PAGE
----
There are many other advantages that DoT, as the policy maker, could load in its favour. So, what does the private sector have going for it? "Technology," says Rajgopalan. "The battle in the long-distance market is going to be won by technology-savvy, risk-taking companies who pump in huge amounts of money to build economies of scale and are able to reduce their carrying costs."
At about Rs 6 lakh per km on fibre-optic cable, this is a high-investment business, but its also about technology. "Rather than building in megabits and gigabits (measures of the width of a cable which allows for faster transfer of data), companies should build in terabits," says Rajgopalan. This will bring down the cost of transfer per bit of data and spur demand. Lower costs would allow companies to create demand rather than just build on the basis of predicted demand.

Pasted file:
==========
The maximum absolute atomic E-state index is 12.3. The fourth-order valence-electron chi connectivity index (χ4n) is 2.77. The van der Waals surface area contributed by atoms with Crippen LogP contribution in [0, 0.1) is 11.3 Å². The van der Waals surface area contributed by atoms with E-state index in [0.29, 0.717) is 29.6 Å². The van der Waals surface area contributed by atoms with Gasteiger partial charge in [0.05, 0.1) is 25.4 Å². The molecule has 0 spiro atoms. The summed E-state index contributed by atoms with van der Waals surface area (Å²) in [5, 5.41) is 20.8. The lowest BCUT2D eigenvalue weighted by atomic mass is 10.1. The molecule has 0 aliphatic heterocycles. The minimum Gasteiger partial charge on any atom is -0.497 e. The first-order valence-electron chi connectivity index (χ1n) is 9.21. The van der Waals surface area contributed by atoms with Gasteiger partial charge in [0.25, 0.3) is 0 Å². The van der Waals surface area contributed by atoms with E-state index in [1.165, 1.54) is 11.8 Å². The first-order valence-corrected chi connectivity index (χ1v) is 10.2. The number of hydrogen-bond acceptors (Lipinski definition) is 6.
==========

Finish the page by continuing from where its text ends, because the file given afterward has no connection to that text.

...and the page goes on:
Today, its cheaper to build huge capacities at lower cost than earlier, with the advent of Dense Wave-Length Division Multiplexing systems that allow for huge amounts of data and voice to be carried on optical-fibre cables. This would make companies cost-competitive and allow them to take on DoT, which would need to make fresh investments in any case, as it needs to increase its own capacities.
But to meet the demand shortage and for costs to come down, DoT would need to play ball. For a change, it will need to keep itself out, and keep the customer in mind instead. Given its track record, that might be expecting a little too much.
Dot makes Rs 75 on a Rs 100 phone call. that will change.
But only when...